10 Unusual and Weird Hobbies
Updated: Feb 4, 2019
1. Competitive Duck Herding
Ducks have been used in the past to train herding dogs and to test young puppies for the herding instinct. In recent years, duck herding has become a popular corporate teambuilding activity in the UK. Participants are broken up into teams and given a demonstration by professional duck herders and their dogs. Teams then have to take control of the herding dogs and maneuver the flock of ducks around an obstacle course. While there are several companies that offer duck herding experiences for corporate trials in the U.K., duck herding as a competitive sport is rapidly growing in the U.S.
2. Giant Pumpkin Kayaking
Giant Pumpkin Kayaking consists of hollowing out a giant pumpkin, climbing inside, and paddling across or along a body of water. It began in Lake Pesaquid, Canada and has rapidly spread through North America. Today there are dozens of Pumpkin Regattas around the U.S. and Canada.
3. Canine freestyle dancing
Canine freestyle dancing is basically dancing with your dog. “Canine Freestyle is a choreographed performance organized with music, illustrating the training and joyful relationship of a dog and handler team,” states the Canine Freestyle Federation’s website. Said to have begun in Canada in the late 1980s, canine freestyle is now practiced around the world.
4. Chess boxing
Chess boxing combines traditional chess with the sport of boxing. Popular in the U.K., Germany, India and Russia, a fight consists of six rounds of chess and five rounds of boxing. Beginning and ending with a chess round, the rounds alternate until a player is either knocked out or checkmated.
5. Competitive dog grooming
Ever want to turn your Saint Bernard into a tiger? Your Bichon into a panda? How about a Ninja Turtle? Professional groomers compete by clipping, dyeing, and combing dogs into other animals, objects, and characters.
6. Tea dueling
Tea dueling consists of opponents dunking biscuits into tea, counting to five and trying to eat 94% of the biscuit. Participants who cannot get the biscuit into their mouths lose. This is the easy version- for the complete rules from the American Tea Dueling Society, visit their Facebook page.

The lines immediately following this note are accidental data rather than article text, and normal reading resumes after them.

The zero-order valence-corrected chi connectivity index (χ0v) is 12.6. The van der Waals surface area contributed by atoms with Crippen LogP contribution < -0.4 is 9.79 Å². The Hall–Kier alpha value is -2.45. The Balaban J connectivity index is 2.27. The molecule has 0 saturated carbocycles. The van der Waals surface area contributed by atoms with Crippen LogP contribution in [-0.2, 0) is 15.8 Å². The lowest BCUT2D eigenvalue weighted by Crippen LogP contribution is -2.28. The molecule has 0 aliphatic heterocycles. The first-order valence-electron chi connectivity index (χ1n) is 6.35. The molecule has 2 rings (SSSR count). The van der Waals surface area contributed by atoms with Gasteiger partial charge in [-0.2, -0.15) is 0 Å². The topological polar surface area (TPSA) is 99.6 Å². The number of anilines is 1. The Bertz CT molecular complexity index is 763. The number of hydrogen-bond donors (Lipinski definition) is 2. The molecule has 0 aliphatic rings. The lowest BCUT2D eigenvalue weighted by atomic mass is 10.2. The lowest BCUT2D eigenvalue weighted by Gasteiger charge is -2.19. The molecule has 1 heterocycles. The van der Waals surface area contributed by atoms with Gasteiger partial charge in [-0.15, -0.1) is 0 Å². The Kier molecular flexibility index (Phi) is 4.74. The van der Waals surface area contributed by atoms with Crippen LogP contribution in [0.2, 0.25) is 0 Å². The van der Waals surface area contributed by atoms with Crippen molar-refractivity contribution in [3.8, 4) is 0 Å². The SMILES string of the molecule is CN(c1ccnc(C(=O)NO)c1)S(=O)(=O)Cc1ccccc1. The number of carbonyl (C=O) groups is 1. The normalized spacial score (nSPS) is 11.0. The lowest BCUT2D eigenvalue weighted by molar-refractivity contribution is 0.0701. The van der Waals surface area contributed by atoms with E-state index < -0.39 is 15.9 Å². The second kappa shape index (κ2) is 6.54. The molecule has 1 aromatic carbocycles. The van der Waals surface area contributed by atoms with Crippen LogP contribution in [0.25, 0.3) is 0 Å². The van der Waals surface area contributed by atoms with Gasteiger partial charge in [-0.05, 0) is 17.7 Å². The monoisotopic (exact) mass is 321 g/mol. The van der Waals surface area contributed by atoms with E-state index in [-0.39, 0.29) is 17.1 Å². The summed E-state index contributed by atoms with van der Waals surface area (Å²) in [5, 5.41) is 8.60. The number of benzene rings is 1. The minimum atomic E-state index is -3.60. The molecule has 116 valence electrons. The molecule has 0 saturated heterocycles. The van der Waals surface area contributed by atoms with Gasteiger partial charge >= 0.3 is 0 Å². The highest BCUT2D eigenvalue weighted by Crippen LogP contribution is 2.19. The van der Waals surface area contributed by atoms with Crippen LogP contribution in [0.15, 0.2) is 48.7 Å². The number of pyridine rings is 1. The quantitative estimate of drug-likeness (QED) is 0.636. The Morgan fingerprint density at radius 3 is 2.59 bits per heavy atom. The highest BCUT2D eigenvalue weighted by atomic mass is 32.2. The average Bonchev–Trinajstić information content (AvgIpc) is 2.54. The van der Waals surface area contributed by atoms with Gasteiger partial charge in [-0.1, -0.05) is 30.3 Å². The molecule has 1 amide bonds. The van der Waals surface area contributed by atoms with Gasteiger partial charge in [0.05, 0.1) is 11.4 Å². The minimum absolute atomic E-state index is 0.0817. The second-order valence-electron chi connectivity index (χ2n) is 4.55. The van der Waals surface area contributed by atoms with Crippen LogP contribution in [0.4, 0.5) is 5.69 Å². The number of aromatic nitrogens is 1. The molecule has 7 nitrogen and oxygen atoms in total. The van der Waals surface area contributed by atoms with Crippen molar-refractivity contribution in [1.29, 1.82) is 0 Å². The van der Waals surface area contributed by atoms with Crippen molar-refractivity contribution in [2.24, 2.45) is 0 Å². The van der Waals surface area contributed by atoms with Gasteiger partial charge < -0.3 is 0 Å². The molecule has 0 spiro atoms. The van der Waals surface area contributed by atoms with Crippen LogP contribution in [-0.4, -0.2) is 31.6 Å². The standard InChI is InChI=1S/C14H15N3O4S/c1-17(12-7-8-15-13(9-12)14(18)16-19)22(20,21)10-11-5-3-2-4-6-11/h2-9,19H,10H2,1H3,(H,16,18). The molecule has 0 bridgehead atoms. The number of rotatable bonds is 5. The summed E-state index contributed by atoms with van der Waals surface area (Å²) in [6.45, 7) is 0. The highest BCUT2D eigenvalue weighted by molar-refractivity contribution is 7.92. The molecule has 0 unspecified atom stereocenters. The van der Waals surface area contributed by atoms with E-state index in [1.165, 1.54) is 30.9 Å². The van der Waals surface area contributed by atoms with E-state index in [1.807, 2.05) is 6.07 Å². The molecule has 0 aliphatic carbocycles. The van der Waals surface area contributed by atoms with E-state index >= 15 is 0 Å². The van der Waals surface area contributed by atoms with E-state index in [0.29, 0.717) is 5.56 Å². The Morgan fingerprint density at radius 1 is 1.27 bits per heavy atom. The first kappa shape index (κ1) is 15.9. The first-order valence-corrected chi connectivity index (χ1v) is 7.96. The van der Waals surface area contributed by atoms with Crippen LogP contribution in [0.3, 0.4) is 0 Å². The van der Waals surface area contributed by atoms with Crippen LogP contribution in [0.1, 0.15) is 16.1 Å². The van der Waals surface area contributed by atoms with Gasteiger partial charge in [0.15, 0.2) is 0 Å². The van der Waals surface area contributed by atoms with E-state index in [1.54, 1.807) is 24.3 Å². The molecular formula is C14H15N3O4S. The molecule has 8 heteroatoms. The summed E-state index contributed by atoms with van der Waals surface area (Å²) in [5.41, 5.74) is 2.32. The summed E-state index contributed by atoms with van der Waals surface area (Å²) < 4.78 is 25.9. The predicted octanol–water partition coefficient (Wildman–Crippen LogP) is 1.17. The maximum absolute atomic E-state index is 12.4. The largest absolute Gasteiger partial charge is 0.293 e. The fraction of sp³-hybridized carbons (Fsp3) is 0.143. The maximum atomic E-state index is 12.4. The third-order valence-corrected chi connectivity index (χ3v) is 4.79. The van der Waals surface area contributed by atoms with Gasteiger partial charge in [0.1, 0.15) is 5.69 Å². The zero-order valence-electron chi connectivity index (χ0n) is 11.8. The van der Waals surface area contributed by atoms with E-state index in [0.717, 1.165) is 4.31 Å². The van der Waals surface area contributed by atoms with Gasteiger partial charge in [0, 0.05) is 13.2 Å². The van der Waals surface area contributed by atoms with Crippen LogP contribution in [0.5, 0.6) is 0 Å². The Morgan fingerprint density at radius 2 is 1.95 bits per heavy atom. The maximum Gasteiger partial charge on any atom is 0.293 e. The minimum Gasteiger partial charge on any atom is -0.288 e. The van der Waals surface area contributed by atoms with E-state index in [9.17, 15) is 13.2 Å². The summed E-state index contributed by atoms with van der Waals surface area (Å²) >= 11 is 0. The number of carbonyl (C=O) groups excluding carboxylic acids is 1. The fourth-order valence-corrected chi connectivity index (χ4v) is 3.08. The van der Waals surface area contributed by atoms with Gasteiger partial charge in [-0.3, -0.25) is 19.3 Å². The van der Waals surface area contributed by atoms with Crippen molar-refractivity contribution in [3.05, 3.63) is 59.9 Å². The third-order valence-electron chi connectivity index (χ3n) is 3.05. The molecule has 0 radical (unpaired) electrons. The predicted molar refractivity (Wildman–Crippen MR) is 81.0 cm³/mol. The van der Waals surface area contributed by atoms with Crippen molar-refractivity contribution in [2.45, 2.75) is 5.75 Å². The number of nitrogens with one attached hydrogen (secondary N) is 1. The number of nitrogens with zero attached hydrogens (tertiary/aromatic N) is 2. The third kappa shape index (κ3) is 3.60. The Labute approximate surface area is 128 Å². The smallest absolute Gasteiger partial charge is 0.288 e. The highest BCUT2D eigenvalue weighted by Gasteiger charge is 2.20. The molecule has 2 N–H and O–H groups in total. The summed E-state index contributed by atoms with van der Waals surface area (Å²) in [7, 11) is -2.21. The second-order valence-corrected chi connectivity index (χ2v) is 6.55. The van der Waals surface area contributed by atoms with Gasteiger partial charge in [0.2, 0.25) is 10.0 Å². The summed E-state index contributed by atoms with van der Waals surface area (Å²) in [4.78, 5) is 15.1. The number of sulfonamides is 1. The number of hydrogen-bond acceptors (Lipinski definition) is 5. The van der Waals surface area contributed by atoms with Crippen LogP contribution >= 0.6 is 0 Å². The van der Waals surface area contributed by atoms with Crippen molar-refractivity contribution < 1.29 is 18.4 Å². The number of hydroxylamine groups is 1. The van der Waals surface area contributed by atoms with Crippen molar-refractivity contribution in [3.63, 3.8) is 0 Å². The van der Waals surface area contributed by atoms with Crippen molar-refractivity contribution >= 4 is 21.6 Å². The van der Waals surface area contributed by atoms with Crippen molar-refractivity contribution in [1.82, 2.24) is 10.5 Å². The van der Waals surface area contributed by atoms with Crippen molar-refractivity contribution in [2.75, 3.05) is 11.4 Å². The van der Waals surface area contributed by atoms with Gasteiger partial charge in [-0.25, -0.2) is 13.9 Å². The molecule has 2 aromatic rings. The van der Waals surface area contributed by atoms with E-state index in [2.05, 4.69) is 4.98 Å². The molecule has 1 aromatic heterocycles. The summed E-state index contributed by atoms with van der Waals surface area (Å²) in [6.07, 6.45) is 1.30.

7. Worm charming
Also known as worm fiddling and worm grunting, worm charming consists of attempting to attract earthworms to the surface. Used by fishermen and bait-collectors, worm charming has been handed down through generations. It has recently experienced new popularity as a competitive sport.
8. Toy voyaging
Individuals can send their toys on vacation by registering at ToyVoyagers.com. On the website, you can find your toy a host from around the world, or offer to host someone else’s toy. All registered toys get a toy voyager ID. Owners can create a travelog and profile for their traveling toy and tell potential hosts what their toy wants to do while visiting. Hosts and owners update the travelog and add pictures. 9. Yarn bombing
Also known as yarnstorming, guerrilla knitting, or urban knitting, yarn bombing is a form of street art using yarn and string instead of paint or chalk. Most Yarn bombs are not permanent and can be removed when necessary. Starting in the early 2000s in the U.S., guerrilla knitting has spread around the world as young women are rediscovering knitting and crochet. Nothing is safe from yarnbombers, from statues to trees, light posts, bike racks, cars and parking meters; yarmbombers have covered them all. 10. Guerrilla gardening
Guerrilla gardening consists of working on land that the gardener does not have a legal right to use and usually takes place on spaces that are abandoned or neglected by their owners. Guerrilla gardeners do so for a variety of reasons, form the overenthusiastic rose-planter who just can’t help herself, to the political activist who does it to convey a message. There are several guerrilla gardening organizations listed at GuerrillaGardening.org. #hobbies #innovation